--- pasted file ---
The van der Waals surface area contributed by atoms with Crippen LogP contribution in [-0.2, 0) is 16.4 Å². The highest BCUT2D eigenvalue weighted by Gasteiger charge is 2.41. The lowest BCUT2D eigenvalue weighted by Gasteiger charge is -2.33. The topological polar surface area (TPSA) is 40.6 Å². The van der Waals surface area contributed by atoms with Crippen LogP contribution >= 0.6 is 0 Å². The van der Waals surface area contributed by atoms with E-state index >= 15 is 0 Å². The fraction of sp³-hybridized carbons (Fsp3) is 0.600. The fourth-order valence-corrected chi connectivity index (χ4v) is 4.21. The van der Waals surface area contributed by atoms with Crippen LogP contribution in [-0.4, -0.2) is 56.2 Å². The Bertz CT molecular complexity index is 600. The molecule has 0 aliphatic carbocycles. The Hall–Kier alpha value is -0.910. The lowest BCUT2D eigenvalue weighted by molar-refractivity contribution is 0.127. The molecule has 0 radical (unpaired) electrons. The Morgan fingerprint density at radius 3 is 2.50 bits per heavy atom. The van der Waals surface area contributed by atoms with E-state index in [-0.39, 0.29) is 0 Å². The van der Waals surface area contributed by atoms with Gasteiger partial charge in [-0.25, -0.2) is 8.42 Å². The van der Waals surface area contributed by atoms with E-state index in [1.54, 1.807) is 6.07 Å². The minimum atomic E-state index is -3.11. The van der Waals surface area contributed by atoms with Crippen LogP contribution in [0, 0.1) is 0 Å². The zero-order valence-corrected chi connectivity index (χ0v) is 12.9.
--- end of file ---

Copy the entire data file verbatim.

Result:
The van der Waals surface area contributed by atoms with Crippen LogP contribution in [-0.2, 0) is 16.4 Å². The highest BCUT2D eigenvalue weighted by Gasteiger charge is 2.41. The lowest BCUT2D eigenvalue weighted by Gasteiger charge is -2.33. The topological polar surface area (TPSA) is 40.6 Å². The van der Waals surface area contributed by atoms with Crippen LogP contribution >= 0.6 is 0 Å². The van der Waals surface area contributed by atoms with E-state index >= 15 is 0 Å². The fraction of sp³-hybridized carbons (Fsp3) is 0.600. The fourth-order valence-corrected chi connectivity index (χ4v) is 4.21. The van der Waals surface area contributed by atoms with Crippen LogP contribution in [-0.4, -0.2) is 56.2 Å². The Bertz CT molecular complexity index is 600. The molecule has 0 aliphatic carbocycles. The Hall–Kier alpha value is -0.910. The lowest BCUT2D eigenvalue weighted by molar-refractivity contribution is 0.127. The molecule has 0 radical (unpaired) electrons. The Morgan fingerprint density at radius 3 is 2.50 bits per heavy atom. The van der Waals surface area contributed by atoms with E-state index in [-0.39, 0.29) is 0 Å². The van der Waals surface area contributed by atoms with Gasteiger partial charge in [-0.25, -0.2) is 8.42 Å². The van der Waals surface area contributed by atoms with E-state index in [1.54, 1.807) is 6.07 Å². The minimum atomic E-state index is -3.11. The van der Waals surface area contributed by atoms with Crippen LogP contribution in [0, 0.1) is 0 Å². The zero-order valence-corrected chi connectivity index (χ0v) is 12.9.